David Whyld wrote:I definitely agree with the point that old style IF games have a charm that the current ones don't. But I think it’s worth mentioning that the majority of IF games these days aren't really games as such, they're works of art dressed up as games. A game implies solving puzzles and exploration and the like, not the story simply progressing to a conclusion irrespective of what you, the player, do. But then modern IF seems to be written more for adults - who might be more interested in works of art as opposed to games - whereas the majority of the older IF was written purely for teenagers. By which I don't mean “adult” IF as such, but modern IF seems to be aimed at an older audience than the quests-for-gold/treasure-map/killing-goblins type of games I played back in the 80’s.


This is an interesting comment. So do you mean games that aren't really games but a linear story that has some player interaction but pretty much has the player on rails from start to finish? So its more of a fun game if its sort of like a sandbox game or a rpg game where quests can be completed in any order and the player can go off and explore some of the game world?

I think there are different genres that would work as far as exploration and looting/treasure hunting as it were etc. But about a game where you play a detective and have to solve a murder or two? if you add exploration into that, such as expand the locations beyond the important ones, say in a city. Wouldn't that cause the player to think those extra locations holds clues to the case(s)? and add confusion when nothing of interest is found. Since the player and game is goal orientated on the case.

If you are making an Indiana Jones type of game then there would be expectations of exploration and puzzles etc.

Is a novel a work of art or is it story telling? IF can be a game and story telling at the same time. I guess some focus on one more than the other. People have different tastes in novels they read and films they watch from other people. So i guess same can be said to what type of IF games they would want to play and create.

But i have been thinking about how far to go in making a game have outer edges that the player can explore, to make the world larger in the game and giving the player a sense of freedom. In the case of a detective game how can one do that without misleading players? it would like reading chapters in a book about other characters and places in the story world that have no actual part or purpose in the main story itself.

So in a detective mystery type of game, maybe the exploration is in interacting with npc (since its character driven) and looking for clues around locations pertaining to the story.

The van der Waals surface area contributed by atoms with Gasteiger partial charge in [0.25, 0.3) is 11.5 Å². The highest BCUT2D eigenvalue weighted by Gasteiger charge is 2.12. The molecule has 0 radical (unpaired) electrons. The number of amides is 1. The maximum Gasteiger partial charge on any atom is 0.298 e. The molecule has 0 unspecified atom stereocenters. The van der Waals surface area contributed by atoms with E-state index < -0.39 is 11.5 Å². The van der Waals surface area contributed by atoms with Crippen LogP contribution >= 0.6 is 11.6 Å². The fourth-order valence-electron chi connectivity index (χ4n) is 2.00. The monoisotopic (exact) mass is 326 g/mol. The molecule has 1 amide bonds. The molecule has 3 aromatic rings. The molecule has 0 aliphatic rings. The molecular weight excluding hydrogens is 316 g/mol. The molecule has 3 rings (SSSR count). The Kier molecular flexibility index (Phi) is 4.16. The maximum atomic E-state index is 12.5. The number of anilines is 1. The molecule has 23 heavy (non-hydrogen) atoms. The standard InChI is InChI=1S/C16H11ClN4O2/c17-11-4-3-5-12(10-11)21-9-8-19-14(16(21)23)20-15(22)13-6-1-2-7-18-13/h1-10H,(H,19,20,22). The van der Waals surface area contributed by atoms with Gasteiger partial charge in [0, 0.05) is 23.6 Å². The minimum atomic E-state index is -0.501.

Yet i wouldn't want a on rails feel of the story, so if the player chooses what locations they go to and its well written would players care not if they can't wonder beyond the locations or set pieces in the story?

There is another form of Interactive fiction that recently landed on the scene called "Choices" which is more in kin with CYOA, but if well written can be fun to read and make crucial decisions in the course of the story. Some of them i recommend trying is Choice of the Dragon, Choice of Broadsides and Choice of the Vampire. For those interested you can check them out here
http://www.choiceofgames.com/category/our-games/
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Re: The Charm of Old School Adventures

Postby ralphmerridew » Mon Jan 23, 2012 6:23 pm

David Whyld wrote:I think it's also worth mentioning that bashing old IF games for the traditional two word parser is wrong anyway. Some old games had very advanced parsers. Play The Hobbit sometime and amuse yourself by ordering around NPCs, having them carry items for you, fight battles for you, even interact with other NPCs for you. Half the game can be played without taking any direct action yourself but simply ordering other people to do it for you. Now play a modern game and find one where a complex command like "say to thorin 'take the sword off gandalf then go west then go north and drop the sword'" are understood.


I was curious what it would take to do this in I7:

adrift Code: Select all
The Sorting Room is a room.
 
Thorin is a man in sorting room.
Gandalf is a man in sorting room.
A sword is in sorting room.
 
Dull room is west of sorting room.
Cool Room is north of dull room.
 
[ so the player can order a character around after he leaves the room ]
last order target is a person that varies.  last order target is yourself.
 
After deciding the scope of the player:
        place last order target in scope;
       
Before asking someone (called the servant) to try doing something:
        now last order target is the servant.
       
Before reading a command:
        now last order target is yourself.
[ end code to allow ordering a character after he leaves ]
 
a persuasion rule for asking someone to try doing something: persuasion succeeds.
 
The can't take people's possessions rule is not listed in any rulebook.
The can't remove from people rule is not listed in any rulebook.
 


adrift Code: Select all
>gandalf, get the sword
Gandalf picks up the sword.
 
>thorin, take the sword off gandalf then go west then go north then drop the sword
Thorin picks up the sword.
 
Thorin goes west.
 
Thorin arrives at Cool Room from the south.
 
Thorin puts down the sword.
 
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Re: The Charm of Old School Adventures

Postby ElliotM » Mon Jan 23, 2012 7:00 pm

That's pretty cool, but is all of that npc activity completed in a single turn?
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Re: The Charm of Old School Adventures

Postby ralphmerridew » Mon Jan 23, 2012 7:21 pm

No, Thorin's actions take a total of four turns.

Moonmist had similarly obedient PCs. (Their absence in more modern IF is probably due to the increasing preference for "smaller, but better detailed" over "large and sparse", rather than difficulty in implementation.)